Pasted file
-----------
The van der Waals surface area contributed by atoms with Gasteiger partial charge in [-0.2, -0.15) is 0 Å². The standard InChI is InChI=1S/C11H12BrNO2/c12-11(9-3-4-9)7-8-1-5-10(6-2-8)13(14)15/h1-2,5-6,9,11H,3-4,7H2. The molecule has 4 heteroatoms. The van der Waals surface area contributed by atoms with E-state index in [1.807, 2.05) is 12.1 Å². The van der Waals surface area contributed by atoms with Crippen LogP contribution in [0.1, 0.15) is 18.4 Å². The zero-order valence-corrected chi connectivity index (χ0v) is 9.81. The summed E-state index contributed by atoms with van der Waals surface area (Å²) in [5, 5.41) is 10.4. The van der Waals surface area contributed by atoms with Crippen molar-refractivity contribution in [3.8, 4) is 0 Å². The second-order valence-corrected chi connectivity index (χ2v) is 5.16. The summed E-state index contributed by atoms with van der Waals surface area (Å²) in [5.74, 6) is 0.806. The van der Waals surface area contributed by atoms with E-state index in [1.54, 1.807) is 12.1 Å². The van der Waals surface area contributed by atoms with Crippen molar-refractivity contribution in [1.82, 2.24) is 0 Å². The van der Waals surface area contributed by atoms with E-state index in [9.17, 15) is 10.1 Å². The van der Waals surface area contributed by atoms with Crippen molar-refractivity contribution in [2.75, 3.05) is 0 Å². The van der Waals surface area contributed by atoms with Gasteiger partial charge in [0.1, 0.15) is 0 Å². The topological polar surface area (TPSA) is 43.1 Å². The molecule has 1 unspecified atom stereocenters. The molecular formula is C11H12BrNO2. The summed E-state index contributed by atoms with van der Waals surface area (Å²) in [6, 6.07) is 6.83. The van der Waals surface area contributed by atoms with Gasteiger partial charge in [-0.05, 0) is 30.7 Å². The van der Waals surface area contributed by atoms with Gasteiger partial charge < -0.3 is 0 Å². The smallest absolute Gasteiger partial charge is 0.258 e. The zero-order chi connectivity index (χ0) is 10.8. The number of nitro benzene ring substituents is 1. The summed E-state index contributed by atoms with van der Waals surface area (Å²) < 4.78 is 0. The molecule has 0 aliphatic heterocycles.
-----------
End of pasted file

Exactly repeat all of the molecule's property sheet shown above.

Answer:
The van der Waals surface area contributed by atoms with Gasteiger partial charge in [-0.2, -0.15) is 0 Å². The standard InChI is InChI=1S/C11H12BrNO2/c12-11(9-3-4-9)7-8-1-5-10(6-2-8)13(14)15/h1-2,5-6,9,11H,3-4,7H2. The molecule has 4 heteroatoms. The van der Waals surface area contributed by atoms with E-state index in [1.807, 2.05) is 12.1 Å². The van der Waals surface area contributed by atoms with Crippen LogP contribution in [0.1, 0.15) is 18.4 Å². The zero-order valence-corrected chi connectivity index (χ0v) is 9.81. The summed E-state index contributed by atoms with van der Waals surface area (Å²) in [5, 5.41) is 10.4. The van der Waals surface area contributed by atoms with Crippen molar-refractivity contribution in [3.8, 4) is 0 Å². The second-order valence-corrected chi connectivity index (χ2v) is 5.16. The summed E-state index contributed by atoms with van der Waals surface area (Å²) in [5.74, 6) is 0.806. The van der Waals surface area contributed by atoms with E-state index in [1.54, 1.807) is 12.1 Å². The van der Waals surface area contributed by atoms with Crippen molar-refractivity contribution in [1.82, 2.24) is 0 Å². The van der Waals surface area contributed by atoms with E-state index in [9.17, 15) is 10.1 Å². The van der Waals surface area contributed by atoms with Crippen molar-refractivity contribution in [2.75, 3.05) is 0 Å². The van der Waals surface area contributed by atoms with Gasteiger partial charge in [0.1, 0.15) is 0 Å². The topological polar surface area (TPSA) is 43.1 Å². The molecule has 1 unspecified atom stereocenters. The molecular formula is C11H12BrNO2. The summed E-state index contributed by atoms with van der Waals surface area (Å²) in [6, 6.07) is 6.83. The van der Waals surface area contributed by atoms with Gasteiger partial charge in [-0.05, 0) is 30.7 Å². The van der Waals surface area contributed by atoms with Gasteiger partial charge < -0.3 is 0 Å². The smallest absolute Gasteiger partial charge is 0.258 e. The zero-order chi connectivity index (χ0) is 10.8. The number of nitro benzene ring substituents is 1. The summed E-state index contributed by atoms with van der Waals surface area (Å²) < 4.78 is 0. The molecule has 0 aliphatic heterocycles.